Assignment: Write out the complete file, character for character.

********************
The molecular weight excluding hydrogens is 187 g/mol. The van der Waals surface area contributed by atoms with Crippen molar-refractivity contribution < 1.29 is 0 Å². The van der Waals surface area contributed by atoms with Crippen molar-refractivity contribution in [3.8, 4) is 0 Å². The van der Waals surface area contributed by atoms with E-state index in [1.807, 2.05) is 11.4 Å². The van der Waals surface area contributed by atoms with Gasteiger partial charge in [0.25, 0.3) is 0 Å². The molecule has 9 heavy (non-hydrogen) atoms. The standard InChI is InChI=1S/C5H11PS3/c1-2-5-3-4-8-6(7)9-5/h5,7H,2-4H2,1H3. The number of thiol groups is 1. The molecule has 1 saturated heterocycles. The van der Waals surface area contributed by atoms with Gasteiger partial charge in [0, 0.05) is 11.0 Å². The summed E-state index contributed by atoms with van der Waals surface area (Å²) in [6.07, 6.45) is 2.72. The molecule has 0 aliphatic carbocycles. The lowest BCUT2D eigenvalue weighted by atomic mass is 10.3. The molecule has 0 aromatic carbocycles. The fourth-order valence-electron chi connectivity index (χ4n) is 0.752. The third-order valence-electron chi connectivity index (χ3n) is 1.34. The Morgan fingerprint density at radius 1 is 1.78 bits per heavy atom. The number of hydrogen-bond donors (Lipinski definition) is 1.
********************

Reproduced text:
The molecular weight excluding hydrogens is 187 g/mol. The van der Waals surface area contributed by atoms with Crippen molar-refractivity contribution < 1.29 is 0 Å². The van der Waals surface area contributed by atoms with Crippen molar-refractivity contribution in [3.8, 4) is 0 Å². The van der Waals surface area contributed by atoms with E-state index in [1.807, 2.05) is 11.4 Å². The van der Waals surface area contributed by atoms with Gasteiger partial charge in [0.25, 0.3) is 0 Å². The molecule has 9 heavy (non-hydrogen) atoms. The standard InChI is InChI=1S/C5H11PS3/c1-2-5-3-4-8-6(7)9-5/h5,7H,2-4H2,1H3. The number of thiol groups is 1. The molecule has 1 saturated heterocycles. The van der Waals surface area contributed by atoms with Gasteiger partial charge in [0, 0.05) is 11.0 Å². The summed E-state index contributed by atoms with van der Waals surface area (Å²) in [6.07, 6.45) is 2.72. The molecule has 0 aliphatic carbocycles. The lowest BCUT2D eigenvalue weighted by atomic mass is 10.3. The molecule has 0 aromatic carbocycles. The fourth-order valence-electron chi connectivity index (χ4n) is 0.752. The third-order valence-electron chi connectivity index (χ3n) is 1.34. The Morgan fingerprint density at radius 1 is 1.78 bits per heavy atom. The number of hydrogen-bond donors (Lipinski definition) is 1.